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Old 07-29-10, 12:14 PM   #17
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Have you ever seen a cyclocross race?
I surely know what "veldrijden" is, as I come from the country where Sven Nys comes from and Cyclocross is particularly common in Belgium.
But I can surely take my hybrid places where no "veldrijder" would ever dare go ... when I'm in the south of the country staying over at my dad's cabin in the woods ... there are plenty of extremely rocky steep paths outthere that only a mountainbike or able hybrid can counter.
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Old 07-29-10, 12:17 PM   #18
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Am I an ******* for telling the truth? Calling me an ******* is in violation of the terms and conditions you agreed to before being allowed to post here. Please try to be respectful of others.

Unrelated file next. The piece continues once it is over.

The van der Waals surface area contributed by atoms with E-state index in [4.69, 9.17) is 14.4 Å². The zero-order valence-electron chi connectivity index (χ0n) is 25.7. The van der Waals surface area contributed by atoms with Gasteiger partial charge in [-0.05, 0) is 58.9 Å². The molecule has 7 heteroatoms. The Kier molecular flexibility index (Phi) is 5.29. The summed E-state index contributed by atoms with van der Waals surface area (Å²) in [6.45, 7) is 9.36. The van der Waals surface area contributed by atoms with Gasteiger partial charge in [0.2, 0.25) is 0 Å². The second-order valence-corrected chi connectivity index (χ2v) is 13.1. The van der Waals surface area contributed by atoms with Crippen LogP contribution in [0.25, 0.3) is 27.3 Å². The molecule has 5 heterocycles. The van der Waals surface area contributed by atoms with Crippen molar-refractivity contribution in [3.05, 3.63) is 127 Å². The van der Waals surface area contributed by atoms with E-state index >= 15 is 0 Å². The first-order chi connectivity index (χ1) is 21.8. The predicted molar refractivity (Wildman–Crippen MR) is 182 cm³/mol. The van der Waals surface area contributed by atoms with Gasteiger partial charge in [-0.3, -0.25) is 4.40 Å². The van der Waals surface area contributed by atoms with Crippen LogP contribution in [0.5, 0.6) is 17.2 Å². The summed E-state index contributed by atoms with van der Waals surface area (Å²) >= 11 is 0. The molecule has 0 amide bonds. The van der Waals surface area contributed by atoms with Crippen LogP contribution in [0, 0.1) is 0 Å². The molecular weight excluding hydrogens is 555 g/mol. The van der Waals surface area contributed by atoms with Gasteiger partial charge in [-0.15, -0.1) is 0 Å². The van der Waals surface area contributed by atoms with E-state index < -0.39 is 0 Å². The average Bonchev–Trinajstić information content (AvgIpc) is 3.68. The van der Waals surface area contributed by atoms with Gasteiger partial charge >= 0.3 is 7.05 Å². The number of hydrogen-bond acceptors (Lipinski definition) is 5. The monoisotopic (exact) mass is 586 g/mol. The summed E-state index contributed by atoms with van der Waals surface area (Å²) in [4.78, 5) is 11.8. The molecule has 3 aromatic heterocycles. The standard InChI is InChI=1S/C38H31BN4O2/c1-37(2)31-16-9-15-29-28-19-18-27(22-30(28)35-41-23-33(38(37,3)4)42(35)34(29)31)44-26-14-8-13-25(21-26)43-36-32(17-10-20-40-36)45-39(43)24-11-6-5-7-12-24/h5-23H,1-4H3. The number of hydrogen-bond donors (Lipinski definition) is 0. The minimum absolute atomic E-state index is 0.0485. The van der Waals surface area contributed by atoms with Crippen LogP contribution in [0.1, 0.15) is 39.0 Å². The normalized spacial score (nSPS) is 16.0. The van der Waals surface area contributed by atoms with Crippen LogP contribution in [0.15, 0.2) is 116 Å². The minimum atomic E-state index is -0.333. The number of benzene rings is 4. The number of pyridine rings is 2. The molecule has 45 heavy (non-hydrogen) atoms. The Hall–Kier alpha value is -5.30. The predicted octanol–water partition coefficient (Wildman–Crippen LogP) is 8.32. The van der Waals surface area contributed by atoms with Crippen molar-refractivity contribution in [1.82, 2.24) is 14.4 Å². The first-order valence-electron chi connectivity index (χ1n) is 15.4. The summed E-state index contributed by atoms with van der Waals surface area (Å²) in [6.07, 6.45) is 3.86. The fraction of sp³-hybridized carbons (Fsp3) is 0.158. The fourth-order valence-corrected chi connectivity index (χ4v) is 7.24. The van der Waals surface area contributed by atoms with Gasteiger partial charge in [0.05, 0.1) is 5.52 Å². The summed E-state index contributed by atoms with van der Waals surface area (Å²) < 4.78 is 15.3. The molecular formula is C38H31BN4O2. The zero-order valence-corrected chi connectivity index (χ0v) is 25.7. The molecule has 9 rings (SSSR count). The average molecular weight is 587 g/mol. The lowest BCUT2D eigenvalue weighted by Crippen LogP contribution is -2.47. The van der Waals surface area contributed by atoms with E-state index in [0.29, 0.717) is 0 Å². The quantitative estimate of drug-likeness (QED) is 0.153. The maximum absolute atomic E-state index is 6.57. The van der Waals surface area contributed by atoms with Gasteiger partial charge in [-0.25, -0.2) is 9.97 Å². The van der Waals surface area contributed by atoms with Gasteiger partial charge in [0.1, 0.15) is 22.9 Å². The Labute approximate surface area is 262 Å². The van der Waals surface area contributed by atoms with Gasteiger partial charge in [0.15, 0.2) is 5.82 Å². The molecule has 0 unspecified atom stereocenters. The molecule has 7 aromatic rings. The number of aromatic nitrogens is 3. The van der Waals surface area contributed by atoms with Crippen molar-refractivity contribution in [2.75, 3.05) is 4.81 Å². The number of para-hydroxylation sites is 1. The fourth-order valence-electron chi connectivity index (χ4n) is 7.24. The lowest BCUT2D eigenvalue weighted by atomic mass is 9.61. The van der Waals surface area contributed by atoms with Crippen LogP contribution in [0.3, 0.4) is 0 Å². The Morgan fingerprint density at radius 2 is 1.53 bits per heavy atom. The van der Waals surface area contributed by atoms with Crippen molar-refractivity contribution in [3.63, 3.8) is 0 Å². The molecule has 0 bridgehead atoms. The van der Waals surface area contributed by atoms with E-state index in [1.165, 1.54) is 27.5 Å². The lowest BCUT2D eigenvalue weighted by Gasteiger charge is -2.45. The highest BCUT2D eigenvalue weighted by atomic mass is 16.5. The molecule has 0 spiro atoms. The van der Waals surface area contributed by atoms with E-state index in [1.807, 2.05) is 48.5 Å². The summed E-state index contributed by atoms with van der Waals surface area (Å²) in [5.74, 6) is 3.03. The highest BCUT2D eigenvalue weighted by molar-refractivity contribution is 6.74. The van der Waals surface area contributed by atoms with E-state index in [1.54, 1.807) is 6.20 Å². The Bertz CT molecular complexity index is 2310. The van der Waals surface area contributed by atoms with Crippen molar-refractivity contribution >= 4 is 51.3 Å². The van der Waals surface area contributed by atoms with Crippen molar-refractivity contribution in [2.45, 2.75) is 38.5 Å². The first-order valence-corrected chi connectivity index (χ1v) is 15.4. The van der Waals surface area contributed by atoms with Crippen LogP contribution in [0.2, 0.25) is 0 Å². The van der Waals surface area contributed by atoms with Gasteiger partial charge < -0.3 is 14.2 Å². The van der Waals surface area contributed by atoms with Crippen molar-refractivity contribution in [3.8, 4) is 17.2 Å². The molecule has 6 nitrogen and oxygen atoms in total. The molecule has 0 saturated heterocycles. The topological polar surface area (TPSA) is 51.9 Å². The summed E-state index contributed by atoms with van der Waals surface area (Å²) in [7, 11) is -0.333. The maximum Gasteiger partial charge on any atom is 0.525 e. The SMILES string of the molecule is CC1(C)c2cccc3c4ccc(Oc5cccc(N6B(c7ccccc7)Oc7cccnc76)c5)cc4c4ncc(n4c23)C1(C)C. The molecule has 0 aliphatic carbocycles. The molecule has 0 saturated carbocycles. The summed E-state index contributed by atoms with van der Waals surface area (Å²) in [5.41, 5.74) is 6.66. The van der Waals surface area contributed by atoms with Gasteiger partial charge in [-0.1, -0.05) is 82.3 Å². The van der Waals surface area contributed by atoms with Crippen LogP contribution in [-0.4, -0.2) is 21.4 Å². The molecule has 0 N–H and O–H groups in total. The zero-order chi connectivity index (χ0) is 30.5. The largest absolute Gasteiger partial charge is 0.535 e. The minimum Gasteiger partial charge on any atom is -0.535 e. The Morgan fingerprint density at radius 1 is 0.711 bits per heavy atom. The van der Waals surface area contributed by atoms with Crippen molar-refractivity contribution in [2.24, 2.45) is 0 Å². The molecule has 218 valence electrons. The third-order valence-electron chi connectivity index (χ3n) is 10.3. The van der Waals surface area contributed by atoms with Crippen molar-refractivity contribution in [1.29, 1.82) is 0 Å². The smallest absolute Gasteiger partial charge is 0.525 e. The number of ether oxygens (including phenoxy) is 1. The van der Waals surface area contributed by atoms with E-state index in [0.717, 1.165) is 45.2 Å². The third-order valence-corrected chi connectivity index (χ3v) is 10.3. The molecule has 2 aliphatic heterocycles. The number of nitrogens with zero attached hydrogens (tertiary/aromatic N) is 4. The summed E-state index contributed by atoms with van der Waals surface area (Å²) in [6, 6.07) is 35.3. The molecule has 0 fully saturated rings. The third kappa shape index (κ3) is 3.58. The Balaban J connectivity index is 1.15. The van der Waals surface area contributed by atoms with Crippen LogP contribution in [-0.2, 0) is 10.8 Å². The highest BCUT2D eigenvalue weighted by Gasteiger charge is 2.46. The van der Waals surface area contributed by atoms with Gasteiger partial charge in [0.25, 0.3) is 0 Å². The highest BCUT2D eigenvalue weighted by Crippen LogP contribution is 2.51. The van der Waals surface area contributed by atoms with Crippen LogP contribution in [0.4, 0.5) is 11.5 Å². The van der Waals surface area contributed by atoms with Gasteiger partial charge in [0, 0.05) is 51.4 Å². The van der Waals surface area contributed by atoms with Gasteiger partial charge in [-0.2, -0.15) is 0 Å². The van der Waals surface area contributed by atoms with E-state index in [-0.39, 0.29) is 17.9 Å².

Yeah the was definately not ok. Stig O'tracy, please refrain from calling people names as it will only make you look silly and weak.
If qmsdc15 wants to have an opinion on hybrid bikes, that is his right.
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Old 07-29-10, 12:21 PM   #19
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Yes, but I raced with drop bars on terrain you would never be able to ride a bike with 700x35 tires, ie. sand, so I'll stand by the central point of my post which is that a bike with drop bars can go anywhere you can go on your hbrid and places you can not go. Meanwhile rides a veldrijden bike and I bet he rides it places that would give you pause if not stop your roll completely.